Sensor cleaning :virtual tool for cleaning performance to maintain availability of AD sensor system

Active systems in cars are seen as crucial tool for mitigating accident on road and are getting wide-spread and more complex. Such systems include a variety of complementary sensors enabling a 360 degree view at all instants. These consists of cameras, LiDAR, radars and ultra-sound sensors, to cite a few. One major limitation to the benefits of active safety systems is the availability of the system in time. For instance, deposition of rain, snow or dirt impairs the performance of optical systems such as cameras, sensor and LiDAR. Cleaning systems are therefore vital for securing the benefits of active safety systems, especially in respect to autonomous vehicles. Cleaning systems are for now limited to maintain visibility for the driver which is subjectively assessed by the driver himself. With the increased importance of active safety and especially with the usage of autonomous drive systems it is crucial to maintain sufficient optical access for all sensors at all time. It is known that cameras, but also sensors like radar and LiDAR need a certain optical access and that their signal will be blocked due to i.e. rain, snow, heavy dirt or a water film. At harsh and potentially dangerous road conditions, such as snow, heavy rain or frost (salted roads), but also for everyday driving on rain, dirt or gravel active cleaning of sensors is needed to maintain the availability of the active safety and autonomous drive systems. With increasing need of sensor cleaning, the usage of cleaning liquid is expected to increase. Increased usage of cleaning liquid will emit more harmful substances into the environment, but also add significant to the total weight of the car, when the liquid storage has to be increased. Sensor can be located at different locations on the vehicle, one sensor cluster is behind the wind screen in the rear view mirror, and other sensors are located at bumper height, in the car centre or edges. The different locations are differently demanding concerning contamination and consequently their cleaning. On the wind screen, the complex interaction between wiper motion, water film and surface dirt is a multiphysics phenomenon. At locations which are exposed to the free air stream, the cleaning spray is heavily influenced by the air flow as a consequence of the driven speed. Therefore in this project a CFD computational fluid dynamic model of wiper cleaning system and a mathematical model for dirt dissolution is develop. This complex CFD model include; moving wipers on the car windscreen, wiper-fluid interaction, fine droplet sprays, detailed car and wipers geometry and the aerodynamic forces. The deposition and adhesion of solid particles on surfaces is usually an unfavourable phenomenon and is termed as fouling, incrustation or dusting, all of which happen on a daily basis in nature, industries and humans' life. The deposited particles in the latter phenomena are commonly referred to as “dirt”. These particles find a stable state because of the dissipation of free energy leading to formation of static patterns. Convection and evaporation, among others, are two energy dissipating mechanisms which build most of the patterns formed in nature. Such mechanisms are integrated within the process of convective drying of wet particulate systems. Through the latter process, while drying densifies the solid particles in the suspension, convection pushes the fluid to move faster than the congealed particles in the direction of the shear. Subsequently, due to the mechanical instabilities originated by the process, convective drying of suspensions can lead to complex and heterogeneous morphologies. A common form of dirt consists of wet or dry dust with salt or other minerals which dries and adheres to surfaces. The result of such deposition, is a strongly adhered crust over the surface. This can cause minor and major issues including hindering visibility through glass surfaces or even impeding optical and sensory systems. Recently, these problems have gained importance in the automotive industry, since many of the safety and autonomous driving systems are based on optical and sensory systems. Specifically, when driving in wet roads, suspensions of dirt are spread over the exterior surfaces of the vehicles and dried through the surrounding convective air flow caused by the relative velocity of the car compared to the surrounding air. Formation of such dirt crusts can either prevent the detection of a real hazard or lead to an incorrect detection of an approaching object. Nowadays, the active safety systems in cars are quickly developing and have significantly reduced the number of collisions and injuries on the roads. However, the failure of these systems, for instance via such dirt deposition, can lead to hazards since modern day drivers are becoming accustomed to having such safety features in place to protect them and as a result are becoming less alert when driving.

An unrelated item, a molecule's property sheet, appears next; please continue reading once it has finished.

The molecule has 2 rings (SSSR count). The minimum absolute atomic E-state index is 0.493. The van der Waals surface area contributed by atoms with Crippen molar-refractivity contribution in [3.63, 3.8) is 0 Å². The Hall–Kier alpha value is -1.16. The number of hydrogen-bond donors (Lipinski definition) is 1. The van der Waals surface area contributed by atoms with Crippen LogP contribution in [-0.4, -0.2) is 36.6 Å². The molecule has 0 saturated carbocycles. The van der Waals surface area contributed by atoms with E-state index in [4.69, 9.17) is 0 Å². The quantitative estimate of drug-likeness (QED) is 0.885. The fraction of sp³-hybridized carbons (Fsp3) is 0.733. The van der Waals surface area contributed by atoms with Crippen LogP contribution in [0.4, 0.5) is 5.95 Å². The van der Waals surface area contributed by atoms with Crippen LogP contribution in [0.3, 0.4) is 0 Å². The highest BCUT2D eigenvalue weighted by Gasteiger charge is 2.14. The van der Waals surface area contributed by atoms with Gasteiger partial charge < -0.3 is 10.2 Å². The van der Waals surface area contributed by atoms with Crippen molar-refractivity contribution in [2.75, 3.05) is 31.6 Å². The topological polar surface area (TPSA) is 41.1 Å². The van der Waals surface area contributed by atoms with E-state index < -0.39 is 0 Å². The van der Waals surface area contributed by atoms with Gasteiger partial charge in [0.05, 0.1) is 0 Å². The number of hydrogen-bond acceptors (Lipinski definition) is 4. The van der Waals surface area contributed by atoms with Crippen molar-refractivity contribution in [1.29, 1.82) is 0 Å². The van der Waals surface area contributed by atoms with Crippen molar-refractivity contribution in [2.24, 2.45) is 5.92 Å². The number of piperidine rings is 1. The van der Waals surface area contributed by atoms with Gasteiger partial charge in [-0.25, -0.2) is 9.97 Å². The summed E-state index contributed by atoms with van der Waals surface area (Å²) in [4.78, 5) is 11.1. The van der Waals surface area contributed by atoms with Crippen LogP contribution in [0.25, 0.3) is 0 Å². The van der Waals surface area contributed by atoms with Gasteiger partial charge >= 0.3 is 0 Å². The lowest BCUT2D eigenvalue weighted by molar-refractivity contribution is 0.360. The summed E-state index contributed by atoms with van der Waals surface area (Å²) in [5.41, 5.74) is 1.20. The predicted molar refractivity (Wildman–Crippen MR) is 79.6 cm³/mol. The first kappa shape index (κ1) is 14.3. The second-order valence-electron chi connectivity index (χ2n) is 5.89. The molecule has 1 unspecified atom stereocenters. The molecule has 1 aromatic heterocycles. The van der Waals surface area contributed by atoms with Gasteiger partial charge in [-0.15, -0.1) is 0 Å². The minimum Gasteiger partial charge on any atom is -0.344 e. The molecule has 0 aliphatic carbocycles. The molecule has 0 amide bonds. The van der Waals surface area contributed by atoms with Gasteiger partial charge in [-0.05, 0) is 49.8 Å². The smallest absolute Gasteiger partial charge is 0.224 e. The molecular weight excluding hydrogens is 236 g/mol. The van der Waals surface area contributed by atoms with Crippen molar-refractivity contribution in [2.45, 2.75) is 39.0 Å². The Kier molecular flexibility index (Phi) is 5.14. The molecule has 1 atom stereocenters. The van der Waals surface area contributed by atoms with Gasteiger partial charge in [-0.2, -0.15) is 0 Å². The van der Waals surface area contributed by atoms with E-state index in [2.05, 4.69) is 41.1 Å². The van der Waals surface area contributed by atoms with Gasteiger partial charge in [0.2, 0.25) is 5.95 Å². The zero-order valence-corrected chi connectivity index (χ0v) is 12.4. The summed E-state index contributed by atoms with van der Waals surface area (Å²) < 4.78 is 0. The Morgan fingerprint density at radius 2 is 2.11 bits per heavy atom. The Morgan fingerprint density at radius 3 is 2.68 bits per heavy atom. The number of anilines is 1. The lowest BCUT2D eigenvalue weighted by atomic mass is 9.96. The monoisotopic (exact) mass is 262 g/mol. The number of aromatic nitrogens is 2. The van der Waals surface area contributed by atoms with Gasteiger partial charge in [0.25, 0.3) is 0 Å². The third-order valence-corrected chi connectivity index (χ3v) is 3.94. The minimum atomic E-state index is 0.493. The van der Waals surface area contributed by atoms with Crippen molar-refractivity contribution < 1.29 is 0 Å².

• English

Media Info

  • Pagination: 38p

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Filing Info

  • Accession Number: 01739068
  • Record Type: Publication
  • Source Agency: Swedish National Road and Transport Research Institute (VTI)
  • Files: ITRD, VTI
  • Created Date: May 14 2020 9:41AM